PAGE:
An aim of this paper was to discover whether athletes of different pubertal status, chronological age, and gender reported distinct coping strategies in response to stress during a competitive event in their sport. A secondary aim was to examine pubertal status group, chronological age, and gender differences in coping effectiveness. Participants were adolescent athletes (n = 527), classified as beginning-pubertal (n = 59), midpubertal (n = 189), advanced-pubertal (n = 237), and postpubertal (n = 22). Findings revealed that there were small, but significant differences in how athletes of different pubertal status and chronological age coped. There were also significant differences between how athletes of different pubertal status perceived the effectiveness of their coping strategies. Interestingly, our results suggested that the relationship between pubertal status and coping and coping effectiveness is different from the relationship between chronological age and coping and coping effectiveness.

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Sarah K. Piebes, Alison R. Snyder, R. Curtis Bay, and Tamara C. Valovich McLeod


Recurrent headaches significantly affect health-related quality of life (HRQOL) in adults; the impact of headache on HRQOL among adolescents is unknown, and the psychometric properties of headache-specific outcomes instruments have not been adequately studied in this population.


To evaluate the psychometric properties of the Headache Impact Test (HIT-6) and Pediatric Migraine Disability Assessment (PedMIDAS) in healthy adolescent athletes.


Descriptive survey.


High school athletic training facilities during the fall sports season.


177 high school athletes (89 males and 88 females).


A survey consisting of a demographic and concussion-history questionnaire, a graded symptom scale, the HIT-6, and the PedMIDAS. Internal consistency (α), test–retest reliability (r s), Bland-Altman analyses, and the Mann-Whitney U test were used to evaluate psychometric properties and age and gender differences.

Main Outcome Measures:

The HIT-6 and PedMIDAS item and total scores.


Test–retest reliability for the HIT-6 total score was r s = .72, and reliability of individual items ranged from r s = .52 to .67. The test–retest reliability for the PedMIDAS total score was r s = .61, and reliability of individual items ranged from r s = .23 to .62. Both scales demonstrated acceptable internal consistency: HIT-6 α = .89−.90 and PedMIDAS α = .71−.75.


The authors found moderate test–retest reliability for the HIT-6 and the PedMIDAS in a healthy adolescent athlete population. Research on the applicability and utility of the HIT-6 and PedMIDAS in concussed adolescents is warranted.

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Maureen R. Weiss and Alan L. Smith

The purpose of this study was to examine age and gender differences in the quality of sport friendship, assess the relationship between friendship quality and motivation related variables, and obtain additional support for the validity of the Sport Friendship Quality Scale (SFQS; Weiss & Smith, 1999). Tennis players (N = 191, ages 10–18 years) completed the SFQS and other measures salient to the questions of the study. A MANOVA revealed that adolescent athletes ages 14–18 years rated loyalty and intimacy, things in common, and conflict higher than did younger players, ages 10–13 years, who in turn rated companionship and pleasant play higher. Girls rated self-esteem enhancement and supportiveness, loyalty and intimacy, and things in common higher than did boys, who rated conflict higher. Regression analysis indicated that companionship and pleasant play, conflict resolution, and things in common predicted higher tennis enjoyment and commitment. The collective findings—confirmation of the SFQS six-factor structure, relationships between sport friendship quality dimensions and peer acceptance, and relationships of sport friendship quality dimensions with Harter’s (1988) close friendship measure—support the validity of the SFQS.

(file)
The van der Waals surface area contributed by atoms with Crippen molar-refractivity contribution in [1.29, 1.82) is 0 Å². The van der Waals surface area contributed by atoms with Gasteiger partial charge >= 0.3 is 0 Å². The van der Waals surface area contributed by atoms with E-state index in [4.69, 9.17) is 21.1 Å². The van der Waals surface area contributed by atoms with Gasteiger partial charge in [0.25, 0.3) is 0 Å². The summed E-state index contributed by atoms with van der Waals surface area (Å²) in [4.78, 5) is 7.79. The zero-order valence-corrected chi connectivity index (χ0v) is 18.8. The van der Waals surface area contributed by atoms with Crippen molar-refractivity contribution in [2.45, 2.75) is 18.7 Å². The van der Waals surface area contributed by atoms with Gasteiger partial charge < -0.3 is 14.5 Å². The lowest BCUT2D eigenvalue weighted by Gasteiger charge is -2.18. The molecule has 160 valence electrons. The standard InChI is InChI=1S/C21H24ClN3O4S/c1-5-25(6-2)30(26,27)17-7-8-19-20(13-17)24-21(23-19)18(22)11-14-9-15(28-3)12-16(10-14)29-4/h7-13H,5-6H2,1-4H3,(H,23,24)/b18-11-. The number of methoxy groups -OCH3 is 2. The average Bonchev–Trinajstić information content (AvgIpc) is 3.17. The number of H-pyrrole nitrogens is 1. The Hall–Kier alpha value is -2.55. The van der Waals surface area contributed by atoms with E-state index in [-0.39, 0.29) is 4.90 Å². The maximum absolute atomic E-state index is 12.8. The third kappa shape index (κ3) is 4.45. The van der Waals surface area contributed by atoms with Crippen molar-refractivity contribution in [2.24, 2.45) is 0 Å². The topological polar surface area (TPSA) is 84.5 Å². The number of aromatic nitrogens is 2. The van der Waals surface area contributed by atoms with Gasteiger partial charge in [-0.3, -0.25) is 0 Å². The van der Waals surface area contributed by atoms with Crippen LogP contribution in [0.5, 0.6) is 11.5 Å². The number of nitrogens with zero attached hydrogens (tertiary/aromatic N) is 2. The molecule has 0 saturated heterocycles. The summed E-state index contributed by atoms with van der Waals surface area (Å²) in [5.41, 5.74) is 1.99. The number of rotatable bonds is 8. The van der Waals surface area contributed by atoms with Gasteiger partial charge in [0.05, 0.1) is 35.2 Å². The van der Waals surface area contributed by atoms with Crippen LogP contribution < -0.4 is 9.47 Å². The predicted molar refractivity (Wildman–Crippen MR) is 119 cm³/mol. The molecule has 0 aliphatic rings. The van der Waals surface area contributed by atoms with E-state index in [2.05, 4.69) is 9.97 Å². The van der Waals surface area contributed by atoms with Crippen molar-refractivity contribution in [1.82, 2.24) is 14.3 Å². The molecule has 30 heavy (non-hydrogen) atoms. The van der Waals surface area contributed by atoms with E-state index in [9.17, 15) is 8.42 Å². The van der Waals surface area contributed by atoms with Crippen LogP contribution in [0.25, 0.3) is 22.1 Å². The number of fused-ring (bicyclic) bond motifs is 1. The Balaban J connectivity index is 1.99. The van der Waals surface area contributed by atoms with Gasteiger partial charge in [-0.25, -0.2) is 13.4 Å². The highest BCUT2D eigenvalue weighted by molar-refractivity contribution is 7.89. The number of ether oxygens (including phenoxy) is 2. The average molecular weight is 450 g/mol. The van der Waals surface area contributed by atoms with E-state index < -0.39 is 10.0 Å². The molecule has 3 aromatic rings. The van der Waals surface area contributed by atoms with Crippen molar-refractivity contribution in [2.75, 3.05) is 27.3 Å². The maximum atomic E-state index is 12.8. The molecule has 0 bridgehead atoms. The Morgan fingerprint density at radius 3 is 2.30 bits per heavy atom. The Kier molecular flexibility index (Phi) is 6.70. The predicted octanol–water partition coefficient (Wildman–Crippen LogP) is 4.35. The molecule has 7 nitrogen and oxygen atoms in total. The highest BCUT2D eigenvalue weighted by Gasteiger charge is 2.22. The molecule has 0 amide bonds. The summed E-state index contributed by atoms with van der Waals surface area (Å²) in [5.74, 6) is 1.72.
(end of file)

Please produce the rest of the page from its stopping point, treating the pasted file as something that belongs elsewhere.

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Helen C. Wright, David A. Sugden, Richard Ng, and John Tan

This investigation is concerned with the identification and assessment of Singaporean primary school children who have developmental coordination disorder (American Psychiatric Association, 1987). The present study forms part of a larger project concerned with the suitability of currently available assessment techniques and intervention programs for use in Singapore. In this paper the usefulness of the Movement ABC Checklist and Test as an assessment instrument is explored. The data on a sample of 212 7- and 8-year-olds compared favorably with data from the standardized sample in the United Kingdom. Age and gender differences were similar, and the effects of increasing task difficulty within the checklist were generally confirmed. The checklist identified 15.6% of children as having movement problems or being at risk, which was close to the value obtained in the U.K. The Movement ABC Test provided evidence of the validity of this figure as it successfully differentiated the selected children from age-matched controls who scored well on the checklist. Although some of the items in both instruments need modification, the results suggest that the Movement ABC package is a workable research tool in the Singaporean context.

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Thelma S. Horn, Susan D. Glenn, and Amy B. Wentzell

This study was conducted to test whether there are age and gender differences in the criteria that high school athletes use to evaluate their ability in sport contexts. To test this issue, 435 high school athletes from a variety of sports were administered the Sport Competence information Questionnaire which provides a measure of preference for 10 competence information sources. A 2 × 2 (Gender × Age Level) MANOVA revealed that older adolescents were more apt to use self-comparison/internal information, goal achievement, and sport attraction/enjoyment to judge their sport ability while younger athletes were more dependent on the evaluation of peers. In addition, females scored higher than males on the use of self-comparison/internal information and on evaluative feedback from significant others. In contrast, males scored higher on the use of competitive outcomes and speed/ease of learning to evaluate personal sport competence. The results indicate that high school athletes do vary in the sources of information they use to judge their sport competence, and that gender and age can account for a significant amount of that variation.